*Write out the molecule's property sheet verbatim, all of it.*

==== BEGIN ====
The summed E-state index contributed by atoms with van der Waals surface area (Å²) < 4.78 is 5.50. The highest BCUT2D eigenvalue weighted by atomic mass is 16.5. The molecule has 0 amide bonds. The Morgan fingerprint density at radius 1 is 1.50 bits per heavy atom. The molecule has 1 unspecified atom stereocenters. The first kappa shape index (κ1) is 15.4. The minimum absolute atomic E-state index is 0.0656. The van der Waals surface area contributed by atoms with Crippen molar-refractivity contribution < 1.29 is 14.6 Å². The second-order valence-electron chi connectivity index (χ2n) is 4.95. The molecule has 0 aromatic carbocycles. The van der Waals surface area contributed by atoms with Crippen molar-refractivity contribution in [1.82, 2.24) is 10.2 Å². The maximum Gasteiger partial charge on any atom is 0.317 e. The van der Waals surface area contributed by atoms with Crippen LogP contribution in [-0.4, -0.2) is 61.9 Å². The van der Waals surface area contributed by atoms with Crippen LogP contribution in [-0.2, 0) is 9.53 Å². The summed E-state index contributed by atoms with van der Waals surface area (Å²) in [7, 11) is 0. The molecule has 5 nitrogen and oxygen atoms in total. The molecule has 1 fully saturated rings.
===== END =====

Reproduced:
The summed E-state index contributed by atoms with van der Waals surface area (Å²) < 4.78 is 5.50. The highest BCUT2D eigenvalue weighted by atomic mass is 16.5. The molecule has 0 amide bonds. The Morgan fingerprint density at radius 1 is 1.50 bits per heavy atom. The molecule has 1 unspecified atom stereocenters. The first kappa shape index (κ1) is 15.4. The minimum absolute atomic E-state index is 0.0656. The van der Waals surface area contributed by atoms with Crippen molar-refractivity contribution < 1.29 is 14.6 Å². The second-order valence-electron chi connectivity index (χ2n) is 4.95. The molecule has 0 aromatic carbocycles. The van der Waals surface area contributed by atoms with Crippen molar-refractivity contribution in [1.82, 2.24) is 10.2 Å². The maximum Gasteiger partial charge on any atom is 0.317 e. The van der Waals surface area contributed by atoms with Crippen LogP contribution in [-0.4, -0.2) is 61.9 Å². The van der Waals surface area contributed by atoms with Crippen LogP contribution in [-0.2, 0) is 9.53 Å². The summed E-state index contributed by atoms with van der Waals surface area (Å²) in [7, 11) is 0. The molecule has 5 nitrogen and oxygen atoms in total. The molecule has 1 fully saturated rings.